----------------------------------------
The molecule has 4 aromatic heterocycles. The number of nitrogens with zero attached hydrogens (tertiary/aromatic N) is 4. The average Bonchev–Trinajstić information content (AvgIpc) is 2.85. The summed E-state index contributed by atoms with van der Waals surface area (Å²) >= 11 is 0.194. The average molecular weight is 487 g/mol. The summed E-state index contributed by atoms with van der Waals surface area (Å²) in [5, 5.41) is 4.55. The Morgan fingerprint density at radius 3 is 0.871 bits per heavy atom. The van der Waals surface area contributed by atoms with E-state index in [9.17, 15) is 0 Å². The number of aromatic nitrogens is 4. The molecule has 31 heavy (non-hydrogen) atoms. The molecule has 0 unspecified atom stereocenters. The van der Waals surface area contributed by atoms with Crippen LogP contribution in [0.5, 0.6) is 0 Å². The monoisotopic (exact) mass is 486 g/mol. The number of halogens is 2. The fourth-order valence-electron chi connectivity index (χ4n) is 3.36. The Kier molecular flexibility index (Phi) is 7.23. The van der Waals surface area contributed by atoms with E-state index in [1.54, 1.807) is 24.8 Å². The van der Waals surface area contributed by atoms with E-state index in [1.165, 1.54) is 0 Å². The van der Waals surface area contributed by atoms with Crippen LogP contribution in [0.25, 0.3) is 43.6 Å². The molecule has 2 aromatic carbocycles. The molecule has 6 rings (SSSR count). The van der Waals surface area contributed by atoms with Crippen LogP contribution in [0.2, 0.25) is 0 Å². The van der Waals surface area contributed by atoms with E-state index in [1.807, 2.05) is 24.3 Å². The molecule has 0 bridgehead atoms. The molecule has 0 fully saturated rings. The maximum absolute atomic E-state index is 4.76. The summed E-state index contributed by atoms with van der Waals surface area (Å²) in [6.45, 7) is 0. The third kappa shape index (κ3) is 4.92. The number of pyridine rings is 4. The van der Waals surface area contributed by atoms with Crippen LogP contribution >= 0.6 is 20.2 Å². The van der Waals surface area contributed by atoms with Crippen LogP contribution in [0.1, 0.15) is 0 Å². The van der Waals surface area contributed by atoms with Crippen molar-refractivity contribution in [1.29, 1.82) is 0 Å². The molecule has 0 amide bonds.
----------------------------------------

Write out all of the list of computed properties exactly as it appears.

The molecule has 4 aromatic heterocycles. The number of nitrogens with zero attached hydrogens (tertiary/aromatic N) is 4. The average Bonchev–Trinajstić information content (AvgIpc) is 2.85. The summed E-state index contributed by atoms with van der Waals surface area (Å²) >= 11 is 0.194. The average molecular weight is 487 g/mol. The summed E-state index contributed by atoms with van der Waals surface area (Å²) in [5, 5.41) is 4.55. The Morgan fingerprint density at radius 3 is 0.871 bits per heavy atom. The van der Waals surface area contributed by atoms with E-state index in [9.17, 15) is 0 Å². The number of aromatic nitrogens is 4. The molecule has 31 heavy (non-hydrogen) atoms. The molecule has 0 unspecified atom stereocenters. The van der Waals surface area contributed by atoms with Crippen LogP contribution in [0.5, 0.6) is 0 Å². The monoisotopic (exact) mass is 486 g/mol. The number of halogens is 2. The fourth-order valence-electron chi connectivity index (χ4n) is 3.36. The Kier molecular flexibility index (Phi) is 7.23. The van der Waals surface area contributed by atoms with E-state index in [1.54, 1.807) is 24.8 Å². The van der Waals surface area contributed by atoms with E-state index in [1.165, 1.54) is 0 Å². The van der Waals surface area contributed by atoms with Crippen LogP contribution in [0.25, 0.3) is 43.6 Å². The molecule has 2 aromatic carbocycles. The molecule has 6 rings (SSSR count). The van der Waals surface area contributed by atoms with Crippen LogP contribution in [0.2, 0.25) is 0 Å². The van der Waals surface area contributed by atoms with E-state index in [1.807, 2.05) is 24.3 Å². The molecule has 0 bridgehead atoms. The molecule has 0 fully saturated rings. The maximum absolute atomic E-state index is 4.76. The summed E-state index contributed by atoms with van der Waals surface area (Å²) in [6.45, 7) is 0. The third kappa shape index (κ3) is 4.92. The number of pyridine rings is 4. The van der Waals surface area contributed by atoms with Crippen LogP contribution >= 0.6 is 20.2 Å². The van der Waals surface area contributed by atoms with Crippen LogP contribution in [0.1, 0.15) is 0 Å². The van der Waals surface area contributed by atoms with Crippen molar-refractivity contribution in [1.29, 1.82) is 0 Å². The molecule has 0 amide bonds.